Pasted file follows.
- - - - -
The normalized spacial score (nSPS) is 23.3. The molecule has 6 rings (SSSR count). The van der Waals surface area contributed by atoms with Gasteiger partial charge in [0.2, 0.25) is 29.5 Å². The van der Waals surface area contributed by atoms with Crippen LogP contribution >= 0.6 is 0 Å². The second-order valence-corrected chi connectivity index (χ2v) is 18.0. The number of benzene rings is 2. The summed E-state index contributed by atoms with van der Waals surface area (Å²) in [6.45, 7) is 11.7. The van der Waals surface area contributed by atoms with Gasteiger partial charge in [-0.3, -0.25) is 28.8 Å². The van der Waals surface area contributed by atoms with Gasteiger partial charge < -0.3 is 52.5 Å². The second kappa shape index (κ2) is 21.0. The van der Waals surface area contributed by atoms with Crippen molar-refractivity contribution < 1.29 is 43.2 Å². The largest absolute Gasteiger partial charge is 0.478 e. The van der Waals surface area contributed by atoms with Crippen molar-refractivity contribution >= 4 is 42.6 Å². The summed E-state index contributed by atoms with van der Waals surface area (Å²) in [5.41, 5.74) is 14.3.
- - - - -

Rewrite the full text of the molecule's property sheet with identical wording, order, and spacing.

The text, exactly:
The normalized spacial score (nSPS) is 23.3. The molecule has 6 rings (SSSR count). The van der Waals surface area contributed by atoms with Gasteiger partial charge in [0.2, 0.25) is 29.5 Å². The van der Waals surface area contributed by atoms with Crippen LogP contribution >= 0.6 is 0 Å². The second-order valence-corrected chi connectivity index (χ2v) is 18.0. The number of benzene rings is 2. The summed E-state index contributed by atoms with van der Waals surface area (Å²) in [6.45, 7) is 11.7. The van der Waals surface area contributed by atoms with Gasteiger partial charge in [-0.3, -0.25) is 28.8 Å². The van der Waals surface area contributed by atoms with Gasteiger partial charge < -0.3 is 52.5 Å². The second kappa shape index (κ2) is 21.0. The van der Waals surface area contributed by atoms with Crippen molar-refractivity contribution < 1.29 is 43.2 Å². The largest absolute Gasteiger partial charge is 0.478 e. The van der Waals surface area contributed by atoms with Crippen molar-refractivity contribution >= 4 is 42.6 Å². The summed E-state index contributed by atoms with van der Waals surface area (Å²) in [5.41, 5.74) is 14.3.